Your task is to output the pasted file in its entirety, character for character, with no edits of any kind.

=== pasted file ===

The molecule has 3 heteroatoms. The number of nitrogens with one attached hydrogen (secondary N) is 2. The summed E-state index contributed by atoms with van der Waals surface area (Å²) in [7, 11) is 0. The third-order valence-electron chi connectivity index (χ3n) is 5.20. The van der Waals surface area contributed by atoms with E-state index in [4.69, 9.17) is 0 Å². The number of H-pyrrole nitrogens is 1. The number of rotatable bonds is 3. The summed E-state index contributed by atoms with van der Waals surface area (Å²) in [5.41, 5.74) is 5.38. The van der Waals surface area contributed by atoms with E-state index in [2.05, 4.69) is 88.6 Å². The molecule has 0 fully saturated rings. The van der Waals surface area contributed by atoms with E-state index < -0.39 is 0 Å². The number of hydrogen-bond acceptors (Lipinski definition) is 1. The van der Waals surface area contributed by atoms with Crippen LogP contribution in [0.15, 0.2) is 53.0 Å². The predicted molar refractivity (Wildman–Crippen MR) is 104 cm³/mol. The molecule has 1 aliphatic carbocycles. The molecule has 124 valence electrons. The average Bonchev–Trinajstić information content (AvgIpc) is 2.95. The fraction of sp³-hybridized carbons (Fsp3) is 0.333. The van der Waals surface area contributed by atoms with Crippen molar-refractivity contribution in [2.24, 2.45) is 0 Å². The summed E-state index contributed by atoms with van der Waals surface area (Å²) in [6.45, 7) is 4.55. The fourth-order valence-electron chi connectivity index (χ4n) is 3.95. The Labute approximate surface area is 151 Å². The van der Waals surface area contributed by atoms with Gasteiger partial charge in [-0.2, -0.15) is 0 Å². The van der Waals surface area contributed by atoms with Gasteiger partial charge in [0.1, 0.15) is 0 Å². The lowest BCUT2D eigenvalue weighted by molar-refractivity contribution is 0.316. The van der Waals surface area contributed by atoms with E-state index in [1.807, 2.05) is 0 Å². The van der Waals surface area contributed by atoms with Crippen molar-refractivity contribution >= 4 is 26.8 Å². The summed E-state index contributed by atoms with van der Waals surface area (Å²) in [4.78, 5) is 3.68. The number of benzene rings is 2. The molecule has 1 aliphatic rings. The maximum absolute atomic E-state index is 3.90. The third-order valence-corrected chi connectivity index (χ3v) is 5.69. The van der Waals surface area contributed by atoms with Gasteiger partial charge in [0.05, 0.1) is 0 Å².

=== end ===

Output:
The molecule has 3 heteroatoms. The number of nitrogens with one attached hydrogen (secondary N) is 2. The summed E-state index contributed by atoms with van der Waals surface area (Å²) in [7, 11) is 0. The third-order valence-electron chi connectivity index (χ3n) is 5.20. The van der Waals surface area contributed by atoms with E-state index in [4.69, 9.17) is 0 Å². The number of H-pyrrole nitrogens is 1. The number of rotatable bonds is 3. The summed E-state index contributed by atoms with van der Waals surface area (Å²) in [5.41, 5.74) is 5.38. The van der Waals surface area contributed by atoms with E-state index in [2.05, 4.69) is 88.6 Å². The molecule has 0 fully saturated rings. The van der Waals surface area contributed by atoms with E-state index < -0.39 is 0 Å². The number of hydrogen-bond acceptors (Lipinski definition) is 1. The van der Waals surface area contributed by atoms with Crippen LogP contribution in [0.15, 0.2) is 53.0 Å². The predicted molar refractivity (Wildman–Crippen MR) is 104 cm³/mol. The molecule has 1 aliphatic carbocycles. The molecule has 124 valence electrons. The average Bonchev–Trinajstić information content (AvgIpc) is 2.95. The fraction of sp³-hybridized carbons (Fsp3) is 0.333. The van der Waals surface area contributed by atoms with Crippen molar-refractivity contribution in [2.24, 2.45) is 0 Å². The summed E-state index contributed by atoms with van der Waals surface area (Å²) in [6.45, 7) is 4.55. The fourth-order valence-electron chi connectivity index (χ4n) is 3.95. The Labute approximate surface area is 151 Å². The van der Waals surface area contributed by atoms with Gasteiger partial charge in [-0.2, -0.15) is 0 Å². The van der Waals surface area contributed by atoms with Gasteiger partial charge in [0.1, 0.15) is 0 Å². The lowest BCUT2D eigenvalue weighted by molar-refractivity contribution is 0.316. The van der Waals surface area contributed by atoms with E-state index in [1.807, 2.05) is 0 Å². The van der Waals surface area contributed by atoms with Crippen molar-refractivity contribution >= 4 is 26.8 Å². The summed E-state index contributed by atoms with van der Waals surface area (Å²) in [4.78, 5) is 3.68. The number of benzene rings is 2. The molecule has 1 aliphatic rings. The maximum absolute atomic E-state index is 3.90. The third-order valence-corrected chi connectivity index (χ3v) is 5.69. The van der Waals surface area contributed by atoms with Gasteiger partial charge in [0.05, 0.1) is 0 Å².